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women going through menopause

Cold Night Sweats

Cold night sweats can be as uncomfortable as they sound as they can cause a woman to wake up feeling cold with her body, clothes, and sheets drenched in sweat. Night sweats and cold body temperatures are common symptoms experienced by menopausal women. Fortunately, women can manage their cold night sweats by learning about the causes and treatments.

About Cold Night Sweats


Cold night sweats are just like daytime hot flashes — except they occur while you sleep. As a result of fluctuating levels of estrogen and other sex hormones, the hypothalamus — the part of the brain that regulates temperature — mistakenly believes the body is too hot. This brief burst of perceived heat can cause profuse sweating, an increased heart rate, and flushing. The sweating can leave a woman feeling chilly and clammy after the episode has passed.

Avoiding Cold Night Sweats

Fortunately, cold night sweats are relatively simple to manage with a few lifestyle changes. These can include:

Room temperature control

Women can help control their cold night sweats by keeping their homes or bedroom a little cooler than normal. Since excessive heat can trigger a cold night sweat, keeping a window open or a fan running during the night can help a woman cut down on the frequency and severity of her cold night sweats.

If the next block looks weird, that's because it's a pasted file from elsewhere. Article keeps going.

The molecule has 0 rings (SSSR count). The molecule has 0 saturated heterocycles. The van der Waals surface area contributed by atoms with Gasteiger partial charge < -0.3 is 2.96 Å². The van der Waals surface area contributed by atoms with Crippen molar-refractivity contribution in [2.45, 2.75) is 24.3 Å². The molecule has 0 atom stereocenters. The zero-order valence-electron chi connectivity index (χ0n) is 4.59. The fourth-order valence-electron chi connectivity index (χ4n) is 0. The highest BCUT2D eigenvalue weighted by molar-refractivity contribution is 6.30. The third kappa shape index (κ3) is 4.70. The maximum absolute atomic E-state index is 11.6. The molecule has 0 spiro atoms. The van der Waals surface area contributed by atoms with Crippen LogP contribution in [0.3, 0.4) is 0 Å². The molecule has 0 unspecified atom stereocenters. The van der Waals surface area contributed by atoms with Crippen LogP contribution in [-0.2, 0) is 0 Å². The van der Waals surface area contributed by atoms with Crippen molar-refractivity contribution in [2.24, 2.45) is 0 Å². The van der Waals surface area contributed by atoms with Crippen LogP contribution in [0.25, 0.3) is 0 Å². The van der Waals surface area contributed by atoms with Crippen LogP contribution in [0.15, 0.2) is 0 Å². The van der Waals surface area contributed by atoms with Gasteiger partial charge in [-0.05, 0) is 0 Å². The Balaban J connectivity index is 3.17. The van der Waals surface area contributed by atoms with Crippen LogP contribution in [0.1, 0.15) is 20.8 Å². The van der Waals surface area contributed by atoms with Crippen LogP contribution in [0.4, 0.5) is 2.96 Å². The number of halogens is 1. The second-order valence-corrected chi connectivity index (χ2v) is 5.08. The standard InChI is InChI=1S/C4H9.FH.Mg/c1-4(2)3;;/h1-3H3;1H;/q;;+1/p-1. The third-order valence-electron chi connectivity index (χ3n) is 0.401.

Lightweight fabrics

Try wearing lightweight pajamas and sleeping under thin, and breathable sheets that are made of cotton or linen. This will allow air to circulate and prevent you from getting too hot. Synthetic fibers like polyester and spandex make for poor pajamas, since they trap sweat against the skin, leaving the body cold and soaked after cold night sweats.


Keeping a bottle of cool water near the bed for easy access can also help women prevent a cold night sweat episode or lessen its severity. In addition, staying hydrated throughout the day is a good preventative measure for avoiding night sweats.

Avoiding hot showers

Many times, hot showers — especially before bed — can trigger an episode of cold night sweats. It is best to take a lukewarm shower in order to avoid this potential trigger.

More Information on Cold Night Sweats

If these suggestions are not enough to manage the symptom, there are other options that can help you cope with your cold night sweats. These include additional lifestyle changes, alternative medicines, herbal supplements, and prescription medications. If cold night sweats persist and become too severe, it is best to consult a doctor.

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  • The National Institute of Health.(n.d). "Signs of the Menopausal Transition".Retrieved from
  • Boston Women's Health Collective. "Hot Flashes, Night Sweats and Sleep Disturbances". Our Bodies, Ourselves, 2006.
  • Von Muhlen, DG, et al. "A community-based study of menopause symptoms and estrogen replacement in older women". Maturitas. Sept 1995; 22(2):71-8.